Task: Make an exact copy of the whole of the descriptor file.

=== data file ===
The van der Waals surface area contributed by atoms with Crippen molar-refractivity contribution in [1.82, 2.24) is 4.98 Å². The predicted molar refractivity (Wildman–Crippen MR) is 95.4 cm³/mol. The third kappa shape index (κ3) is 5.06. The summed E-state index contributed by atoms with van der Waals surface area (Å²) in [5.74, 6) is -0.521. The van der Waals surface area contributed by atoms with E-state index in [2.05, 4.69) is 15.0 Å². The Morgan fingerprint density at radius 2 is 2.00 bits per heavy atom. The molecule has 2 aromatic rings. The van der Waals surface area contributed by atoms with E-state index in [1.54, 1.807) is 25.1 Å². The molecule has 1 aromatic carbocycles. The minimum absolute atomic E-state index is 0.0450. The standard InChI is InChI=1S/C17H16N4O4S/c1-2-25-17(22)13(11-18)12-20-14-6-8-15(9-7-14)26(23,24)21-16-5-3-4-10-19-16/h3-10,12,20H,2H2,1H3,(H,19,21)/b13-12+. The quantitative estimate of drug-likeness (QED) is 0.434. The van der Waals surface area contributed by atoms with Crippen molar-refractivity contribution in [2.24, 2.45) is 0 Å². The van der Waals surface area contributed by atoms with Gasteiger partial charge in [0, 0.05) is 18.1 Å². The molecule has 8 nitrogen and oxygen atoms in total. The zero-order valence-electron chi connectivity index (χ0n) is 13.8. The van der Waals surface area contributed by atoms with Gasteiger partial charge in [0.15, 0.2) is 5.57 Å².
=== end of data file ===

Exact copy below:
The van der Waals surface area contributed by atoms with Crippen molar-refractivity contribution in [1.82, 2.24) is 4.98 Å². The predicted molar refractivity (Wildman–Crippen MR) is 95.4 cm³/mol. The third kappa shape index (κ3) is 5.06. The summed E-state index contributed by atoms with van der Waals surface area (Å²) in [5.74, 6) is -0.521. The van der Waals surface area contributed by atoms with E-state index in [2.05, 4.69) is 15.0 Å². The Morgan fingerprint density at radius 2 is 2.00 bits per heavy atom. The molecule has 2 aromatic rings. The van der Waals surface area contributed by atoms with E-state index in [1.54, 1.807) is 25.1 Å². The molecule has 1 aromatic carbocycles. The minimum absolute atomic E-state index is 0.0450. The standard InChI is InChI=1S/C17H16N4O4S/c1-2-25-17(22)13(11-18)12-20-14-6-8-15(9-7-14)26(23,24)21-16-5-3-4-10-19-16/h3-10,12,20H,2H2,1H3,(H,19,21)/b13-12+. The quantitative estimate of drug-likeness (QED) is 0.434. The van der Waals surface area contributed by atoms with Crippen molar-refractivity contribution in [2.24, 2.45) is 0 Å². The van der Waals surface area contributed by atoms with Gasteiger partial charge in [0, 0.05) is 18.1 Å². The molecule has 8 nitrogen and oxygen atoms in total. The zero-order valence-electron chi connectivity index (χ0n) is 13.8. The van der Waals surface area contributed by atoms with Gasteiger partial charge in [0.15, 0.2) is 5.57 Å².